Omega-3 is a class of essential fatty acids with numerous health benefits found in cold-water fish and some nuts and seeds. EPA (eicosapentaenoic acid) and DHA (docosahexaenoic acid) are the two most common omega-3 fatty acids. Alpha-linolenic acid (ALA), which is found in flaxseed oil, chia seeds, canola oil, and walnuts, is another common omega-3 and is converted in the body to EPA and DHA, but in very small amounts. These essential omegas have long been used for their anti-inflammatory benefits.
Understanding the Omega-3 and Omega-6 Ratio
Like omega-3, omega-6 fats are essential and provide numerous health benefits, with one major difference: Because omega-6 fats are commonly found in vegetable oils, nuts, and grain-fed meats, they aren’t a fat most Americans are deficient in.
“This is problematic because, despite being essential, these fats can become unhealthy when the ratio of omega-6 to omega-3 gets higher than 2:1,” says Evan DeMarco, clinical researcher, expert and nutritionist. “Omega-6 fatty acids can be very pro-inflammatory when the ratio gets too high. A hundred years ago, the average ratio in our diets was 1:1. Now, it’s estimated at 20:1.”
Omega-9 fatty acids, also known as monounsaturated fats, can be found in canola oil, safflower oil, olive oil, mustard oil, nut oils, and nuts such as almonds. Unlike omega-3 and omega-6 fatty acids, omega-9 fatty acids can be produced by the body, which means you likely already get what you need.
Omega-3 Health Benefits
Omega-3s have shown benefit for numerous biological functions, including:
- Muscle protein synthesis. As we reach our 30s, DeMarco says that age-related sarcopenia, or muscle protein breakdown, starts to take hold. Our bodies simply don’t synthesize amino acids to help build and maintain muscle mass. “Omegas help support the use of branched-chain amino acids (BCAAs) to improve muscle protein synthesis,” he says. “If you want better gains in the gym, add omegas.”
- Brain and eye health. In studies, DHA appears to have the ability to influence many different signaling pathways, receptor systems, and enzyme activities that ultimately lead to overall better development, maintenance, and aging of the central nervous system.
- Inflammation Defense. Clinical trials have examined the benefits of dietary supplementation with omega-3s in such inflammatory and autoimmune diseases as rheumatoid arthritis, Crohn’s disease, ulcerative colitis, psoriasis, lupus erythematosus, multiple sclerosis, and migraines. Trials of fish oil in chronic inflammatory diseases reveal significant benefit, including decreased disease activity and less need for anti-inflammatory medications.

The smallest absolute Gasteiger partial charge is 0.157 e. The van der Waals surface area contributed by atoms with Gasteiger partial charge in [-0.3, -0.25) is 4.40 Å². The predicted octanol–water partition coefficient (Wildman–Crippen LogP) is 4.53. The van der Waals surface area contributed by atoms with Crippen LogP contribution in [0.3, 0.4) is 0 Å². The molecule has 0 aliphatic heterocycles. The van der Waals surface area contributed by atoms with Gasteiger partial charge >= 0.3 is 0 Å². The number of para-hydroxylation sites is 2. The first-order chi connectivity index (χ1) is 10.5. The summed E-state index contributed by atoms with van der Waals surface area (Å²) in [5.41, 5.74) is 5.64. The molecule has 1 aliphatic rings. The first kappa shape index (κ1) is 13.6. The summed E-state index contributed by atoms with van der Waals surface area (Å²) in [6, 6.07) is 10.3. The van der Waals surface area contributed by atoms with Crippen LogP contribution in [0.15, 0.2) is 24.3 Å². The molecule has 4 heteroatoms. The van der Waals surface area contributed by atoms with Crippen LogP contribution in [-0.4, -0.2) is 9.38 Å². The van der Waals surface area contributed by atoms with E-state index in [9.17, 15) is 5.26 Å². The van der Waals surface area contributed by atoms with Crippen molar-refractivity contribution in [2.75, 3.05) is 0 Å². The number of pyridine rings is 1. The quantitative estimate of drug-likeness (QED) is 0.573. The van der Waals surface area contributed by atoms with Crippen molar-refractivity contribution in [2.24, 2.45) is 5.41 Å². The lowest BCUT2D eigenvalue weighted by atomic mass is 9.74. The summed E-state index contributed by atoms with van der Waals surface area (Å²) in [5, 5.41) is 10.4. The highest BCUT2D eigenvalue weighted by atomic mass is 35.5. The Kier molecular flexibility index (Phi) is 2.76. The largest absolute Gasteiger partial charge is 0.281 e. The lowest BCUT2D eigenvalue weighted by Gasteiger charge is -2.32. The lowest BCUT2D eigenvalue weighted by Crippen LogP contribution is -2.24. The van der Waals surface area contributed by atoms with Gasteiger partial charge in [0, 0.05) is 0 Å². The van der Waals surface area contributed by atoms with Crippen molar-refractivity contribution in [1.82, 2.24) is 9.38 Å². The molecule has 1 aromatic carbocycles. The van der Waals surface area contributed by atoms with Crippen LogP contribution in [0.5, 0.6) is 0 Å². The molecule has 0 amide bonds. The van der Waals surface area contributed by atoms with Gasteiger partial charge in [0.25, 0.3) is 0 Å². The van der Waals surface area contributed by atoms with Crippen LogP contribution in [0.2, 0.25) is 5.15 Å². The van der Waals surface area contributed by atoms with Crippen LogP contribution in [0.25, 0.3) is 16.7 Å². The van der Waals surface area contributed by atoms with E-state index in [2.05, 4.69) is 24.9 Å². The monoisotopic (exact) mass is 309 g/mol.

- Healthy pregnancy and lactation support. Studies show DHA’s importance on the development of the brain and resulting cognitive function during pregnancy and infancy, which highlights the importance of accumulation of DHA during gestation and nursing.
- Cardiovascular support. The Journal of Cardiovascular Nursing cites the heart-protecting benefits of omega-3 fatty acids, which may be attributed to its effects on lipids, blood pressure, vascular function, cardiac rhythms, and inflammatory responses. Another study found that omega-3 fatty acids have shown to reduce coronary mortality and sudden death in people without prior cardiovascular disease.
Getting Omega-3s Through Diet
The modern Western diet has become very pro-inflammatory, and many farm-raised fish have higher levels of omega-6. So trying to eat your way to higher omega intake can have negative results. DeMarco says that one major consideration is rising ocean pollution and its effects on fish — plastics, mercury, and pollution can mean your fish dinner comes with a side order of chemicals and contaminants. Getting your omegas from good-quality fish supplements is the best way to ensure a consistent, reliable dose of daily omegas.
The combinations and ratios of omega fatty acids are as important as the acids themselves. “The average Western diet yields an omega-6 to omega-3 ratio of 20:1,” says DeMarco. “This is exacerbated by cheap omega-3 supplements, which have a high concentration of omega-6, saturated fat, and cholesterol. Athletes looking to improve their performance should get a high-concentrate omega-3, something 80 percent or higher, and rely on their diet to support omega-6 and omega-9.”
Taking a good quality omega supplement can help take the guesswork out of getting the proper amounts of omegas from diet alone. For people to get the real benefit of omega supplementation, DeMarco says it’s important to look for a high-concentrate oil produced using CO2 and not harsh chemicals or solvents. He also suggests a 1:1 ratio of EPA and DHA, with a 10:1:1 ratio of Omega 3, 6, 9. Consider one of the following: